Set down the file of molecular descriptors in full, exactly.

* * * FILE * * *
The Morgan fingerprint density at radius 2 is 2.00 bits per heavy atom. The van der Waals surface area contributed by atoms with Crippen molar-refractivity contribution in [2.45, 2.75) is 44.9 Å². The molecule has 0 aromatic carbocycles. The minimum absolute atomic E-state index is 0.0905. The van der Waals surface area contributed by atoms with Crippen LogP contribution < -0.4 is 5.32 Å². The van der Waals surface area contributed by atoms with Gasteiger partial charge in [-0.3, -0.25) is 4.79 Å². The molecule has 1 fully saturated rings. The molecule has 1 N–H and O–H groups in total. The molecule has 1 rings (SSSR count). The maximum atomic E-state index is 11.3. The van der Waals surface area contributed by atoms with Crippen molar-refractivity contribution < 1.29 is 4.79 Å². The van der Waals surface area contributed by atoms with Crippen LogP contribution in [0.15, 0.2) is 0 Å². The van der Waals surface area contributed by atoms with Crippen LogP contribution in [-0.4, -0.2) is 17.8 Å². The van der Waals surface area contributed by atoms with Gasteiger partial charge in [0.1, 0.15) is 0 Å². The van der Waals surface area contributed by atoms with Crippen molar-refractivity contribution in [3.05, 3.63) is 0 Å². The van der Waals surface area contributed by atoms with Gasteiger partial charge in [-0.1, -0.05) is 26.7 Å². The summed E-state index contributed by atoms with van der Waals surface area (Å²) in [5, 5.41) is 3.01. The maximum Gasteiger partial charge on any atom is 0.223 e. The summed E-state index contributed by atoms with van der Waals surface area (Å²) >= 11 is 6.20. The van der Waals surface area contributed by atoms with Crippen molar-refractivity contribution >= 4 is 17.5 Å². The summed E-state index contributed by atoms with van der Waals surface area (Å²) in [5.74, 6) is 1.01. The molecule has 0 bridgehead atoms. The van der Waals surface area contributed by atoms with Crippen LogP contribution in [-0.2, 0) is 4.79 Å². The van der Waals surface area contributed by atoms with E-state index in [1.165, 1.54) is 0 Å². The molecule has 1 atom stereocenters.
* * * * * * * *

The Morgan fingerprint density at radius 2 is 2.00 bits per heavy atom. The van der Waals surface area contributed by atoms with Crippen molar-refractivity contribution in [2.45, 2.75) is 44.9 Å². The molecule has 0 aromatic carbocycles. The minimum absolute atomic E-state index is 0.0905. The van der Waals surface area contributed by atoms with Crippen LogP contribution < -0.4 is 5.32 Å². The van der Waals surface area contributed by atoms with Gasteiger partial charge in [-0.3, -0.25) is 4.79 Å². The molecule has 1 fully saturated rings. The molecule has 1 N–H and O–H groups in total. The molecule has 1 rings (SSSR count). The maximum atomic E-state index is 11.3. The van der Waals surface area contributed by atoms with Crippen molar-refractivity contribution < 1.29 is 4.79 Å². The van der Waals surface area contributed by atoms with Crippen LogP contribution in [0.15, 0.2) is 0 Å². The van der Waals surface area contributed by atoms with Crippen LogP contribution in [-0.4, -0.2) is 17.8 Å². The van der Waals surface area contributed by atoms with Gasteiger partial charge in [0.1, 0.15) is 0 Å². The van der Waals surface area contributed by atoms with Crippen molar-refractivity contribution in [3.05, 3.63) is 0 Å². The van der Waals surface area contributed by atoms with Gasteiger partial charge in [-0.1, -0.05) is 26.7 Å². The summed E-state index contributed by atoms with van der Waals surface area (Å²) in [5, 5.41) is 3.01. The maximum Gasteiger partial charge on any atom is 0.223 e. The summed E-state index contributed by atoms with van der Waals surface area (Å²) >= 11 is 6.20. The van der Waals surface area contributed by atoms with Crippen molar-refractivity contribution >= 4 is 17.5 Å². The summed E-state index contributed by atoms with van der Waals surface area (Å²) in [5.74, 6) is 1.01. The molecule has 0 bridgehead atoms. The van der Waals surface area contributed by atoms with Crippen LogP contribution in [-0.2, 0) is 4.79 Å². The van der Waals surface area contributed by atoms with E-state index in [1.165, 1.54) is 0 Å². The molecule has 1 atom stereocenters.